Chinese puts in a good word for the English language

Chinese Puts in a Good Word for English
Chinese Puts in a Good Word for English

Reprinted From November 2, 2013

Chinese puts in a good word for the English language

Updated: 2013-11-02 00:37

By JIN ZHU in Beijing and CHEN JIA in San Francisco (China Daily)


Words of Chinese origin are playing a key role in driving the ongoing globalization of English, experts in both languages say.

“The fact that some 300 million Chinese people are now studying or have studied English means the important impact of Chinese on the language can’t be denied,” said Paul J.J. Payack, president and chief analyst at Global Language Monitor.

The consultancy, based in Austin in the US state of Texas, documents, analyzes and tracks trends in language usage worldwide, with a particular emphasis on English.

It says some 10,000 words are added to the English language annually, with about 1.83 billion people using English as their native, second, business or technical language.

But the global figure was only about 250 million in 1960, with English-speakers mainly located in Britain and its Commonwealth of former colonies, as well as the United States.

“It’s estimated that a new English word is created every 98 minutes,” Payack said.

“One example of a word used in English that originated from Chinese that has appeared recently is chengguan (city patrol officer). A quick Google search results in nearly a million citations, far in excess of our minimum number of required citations.”

The Oxford English Dictionary, which waits 10 years before entering a word to ensure it has “staying power”, now has about 1,000 words of Chinese origin, such as taikonaut.

In China, taikonaut refers to a person trained by a human spaceflight program to command, pilot, or serve as a spacecraft crew member.

“It’s estimated that Chinese, one of the prime drivers of the globalization of the English language, will continue its influence throughout the 21st century,” Payack said.

In August, The Wall Street Journal used the term dama, which is Chinese pinyin for “big mother”, to describe the middle-aged Chinese women driving the global gold market.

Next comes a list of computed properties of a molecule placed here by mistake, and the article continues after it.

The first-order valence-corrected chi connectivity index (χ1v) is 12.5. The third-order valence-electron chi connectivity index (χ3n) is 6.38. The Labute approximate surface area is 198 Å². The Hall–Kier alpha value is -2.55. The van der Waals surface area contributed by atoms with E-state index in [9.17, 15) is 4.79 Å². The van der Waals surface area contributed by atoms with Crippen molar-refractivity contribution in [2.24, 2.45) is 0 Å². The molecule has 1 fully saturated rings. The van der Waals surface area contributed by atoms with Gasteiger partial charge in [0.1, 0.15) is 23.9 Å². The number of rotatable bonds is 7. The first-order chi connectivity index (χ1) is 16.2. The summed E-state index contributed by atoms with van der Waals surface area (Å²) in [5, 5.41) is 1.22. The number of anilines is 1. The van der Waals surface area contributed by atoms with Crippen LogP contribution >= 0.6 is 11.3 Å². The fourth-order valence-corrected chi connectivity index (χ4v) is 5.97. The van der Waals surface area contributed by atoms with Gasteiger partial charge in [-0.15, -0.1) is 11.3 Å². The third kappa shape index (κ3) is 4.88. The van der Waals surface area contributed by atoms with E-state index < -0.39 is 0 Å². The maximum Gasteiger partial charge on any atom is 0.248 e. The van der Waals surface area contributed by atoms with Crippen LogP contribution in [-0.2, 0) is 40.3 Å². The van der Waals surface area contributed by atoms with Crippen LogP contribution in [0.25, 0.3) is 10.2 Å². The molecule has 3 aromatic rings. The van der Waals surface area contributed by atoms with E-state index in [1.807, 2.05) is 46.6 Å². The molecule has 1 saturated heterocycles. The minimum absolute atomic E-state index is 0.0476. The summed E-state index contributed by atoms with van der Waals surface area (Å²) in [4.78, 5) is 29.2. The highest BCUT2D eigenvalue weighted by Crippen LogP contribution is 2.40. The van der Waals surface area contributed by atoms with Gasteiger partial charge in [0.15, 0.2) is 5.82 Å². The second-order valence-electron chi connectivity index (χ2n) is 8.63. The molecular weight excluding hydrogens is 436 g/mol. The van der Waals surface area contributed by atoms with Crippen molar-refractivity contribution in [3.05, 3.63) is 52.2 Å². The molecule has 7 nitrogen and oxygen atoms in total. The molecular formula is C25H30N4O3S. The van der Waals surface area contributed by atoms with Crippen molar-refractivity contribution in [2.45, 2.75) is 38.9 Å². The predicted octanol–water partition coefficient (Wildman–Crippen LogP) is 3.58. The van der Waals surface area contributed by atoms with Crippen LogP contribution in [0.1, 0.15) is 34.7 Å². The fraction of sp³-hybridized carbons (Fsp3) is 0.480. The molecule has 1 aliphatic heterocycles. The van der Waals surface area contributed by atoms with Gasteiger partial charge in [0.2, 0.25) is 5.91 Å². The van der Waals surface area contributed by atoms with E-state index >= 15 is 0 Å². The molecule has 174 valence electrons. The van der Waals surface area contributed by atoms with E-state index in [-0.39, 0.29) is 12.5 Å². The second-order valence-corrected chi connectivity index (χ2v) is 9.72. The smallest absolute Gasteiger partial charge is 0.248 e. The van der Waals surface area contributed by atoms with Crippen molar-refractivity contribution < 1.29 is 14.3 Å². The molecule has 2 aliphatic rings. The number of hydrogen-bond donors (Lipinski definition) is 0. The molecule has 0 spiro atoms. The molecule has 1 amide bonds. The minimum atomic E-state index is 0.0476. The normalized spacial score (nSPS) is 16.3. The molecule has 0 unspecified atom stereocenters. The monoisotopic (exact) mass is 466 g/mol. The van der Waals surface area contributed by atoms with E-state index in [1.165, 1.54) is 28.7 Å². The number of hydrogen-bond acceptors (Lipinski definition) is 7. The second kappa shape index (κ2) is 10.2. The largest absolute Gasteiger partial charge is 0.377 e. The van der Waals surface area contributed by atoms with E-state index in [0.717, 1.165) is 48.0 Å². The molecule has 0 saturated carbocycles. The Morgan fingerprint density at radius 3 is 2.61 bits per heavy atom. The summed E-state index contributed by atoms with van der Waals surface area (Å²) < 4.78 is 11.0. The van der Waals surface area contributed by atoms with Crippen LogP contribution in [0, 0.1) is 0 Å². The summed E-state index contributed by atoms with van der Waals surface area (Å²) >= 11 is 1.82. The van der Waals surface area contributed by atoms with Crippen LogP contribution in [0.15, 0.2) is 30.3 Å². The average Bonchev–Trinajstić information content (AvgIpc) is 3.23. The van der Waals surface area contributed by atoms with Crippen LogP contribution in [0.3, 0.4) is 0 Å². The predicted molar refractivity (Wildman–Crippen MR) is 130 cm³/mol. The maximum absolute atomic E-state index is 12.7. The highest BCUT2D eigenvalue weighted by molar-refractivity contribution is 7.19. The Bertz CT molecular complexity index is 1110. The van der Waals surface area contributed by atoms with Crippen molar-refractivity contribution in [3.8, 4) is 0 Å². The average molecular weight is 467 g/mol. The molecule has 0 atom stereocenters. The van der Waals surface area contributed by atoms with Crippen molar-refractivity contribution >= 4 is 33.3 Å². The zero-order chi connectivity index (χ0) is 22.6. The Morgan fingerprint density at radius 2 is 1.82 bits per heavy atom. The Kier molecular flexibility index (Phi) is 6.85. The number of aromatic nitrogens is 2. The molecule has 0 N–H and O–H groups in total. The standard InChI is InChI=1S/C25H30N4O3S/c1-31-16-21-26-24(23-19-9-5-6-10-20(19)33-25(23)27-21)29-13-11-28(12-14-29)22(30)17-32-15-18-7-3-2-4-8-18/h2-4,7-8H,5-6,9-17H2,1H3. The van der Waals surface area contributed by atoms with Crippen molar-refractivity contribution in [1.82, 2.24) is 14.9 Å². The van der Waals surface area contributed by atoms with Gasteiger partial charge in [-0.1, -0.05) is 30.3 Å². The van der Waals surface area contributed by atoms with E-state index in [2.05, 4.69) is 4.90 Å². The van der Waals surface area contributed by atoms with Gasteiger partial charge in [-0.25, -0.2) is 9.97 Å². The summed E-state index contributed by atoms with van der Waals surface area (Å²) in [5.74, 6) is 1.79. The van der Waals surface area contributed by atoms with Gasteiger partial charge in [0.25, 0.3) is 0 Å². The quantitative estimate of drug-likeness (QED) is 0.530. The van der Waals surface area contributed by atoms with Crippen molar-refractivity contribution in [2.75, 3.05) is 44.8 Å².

In a video report, it said it is largely because of dama that China can compete with India as the world’s largest gold consumer. Many Chinese people saw the use of dama as evidence that the more advanced a country becomes, the more influential its language is.

Wei Chongxin, dean of Beijing Foreign Studies University’s School of Chinese Language and Literature, said he believes such influence is rooted in China’s growing global clout.

“When more native English speakers come to learn more about China and have closer relations with the country in daily life, it’s normal to see the Chinese and English languages infiltrate with each other’s words,” he said.

The convergence of the main languages of global powers has many precedents in history, including the Greek and Roman conquests and the unification of ancient China. In more recent times, the languages of Spain, Portugal, the Netherlands, France and Britain dominated many of the colonies they established from the 16th to 19th centuries, according to GLM.

However, compared with the impact of English on the Chinese language in the past, experts say Chinese still has a limited influence on English.

“One reason for the difficulty in translation between English and Chinese is that they stemmed from entirely different language families,” Payack said.

He added that English, with Proto-Indo-European roots has some kinship with Greek, Latin, Celtic, the Romance languages (which include French and Italian), Polish and Russian, and even Kurdish, Farsi and Sanskrit. Meanwhile, Mandarin stems from the Proto-Sino-Tibetan family of languages.

“This makes the contemporary mixing, melding or mash-up of English and Mandarin even more interesting and complex, which is one reason why some ‘Chinglish’ phrasing strikes outsiders as confusing and even amusing,” Payack said.

But Han Baocheng, a language professor at Beijing Foreign Studies University, said the use of “Chinglish” phrases cannot be regarded as Chinese words having an influence on the English language.

“At present, most of the limited number of new words with Chinese origins that have been regarded as entering the English language are those that cannot find proper words in English to express the original meanings in Chinese,” he said.

But Wei Chongxin, who is also a senior professional in cross-cultural communication, said such mixing of the two languages provides Chinese- and English-learners with an opportunity to improve their studies and make them easier.

“Moreover, because the two languages can absorb from each other, both can be more vigorous and have a wider range of users,” he said.

Lisa Hoffman graduated from the University of International Business and Economics in Beijing this year and now works at Guinness World Records in the city.

The 24-year-old Canadian can speak Mandarin fluently.

“Since the two languages are completely different, it’s really difficult for foreigners, especially those living overseas, to remember Chinese words,” she said.

“For instance, my mom, who can’t speak any Chinese, has to remember ni hao (hello) by ‘knee’ and ‘how’,” she said. “But she can easily say words with Chinese origins, such as baijiu (liqor), as those words frequently appear in her daily life.”

Contact the writer at jinzhu@chinadaily.com.cn

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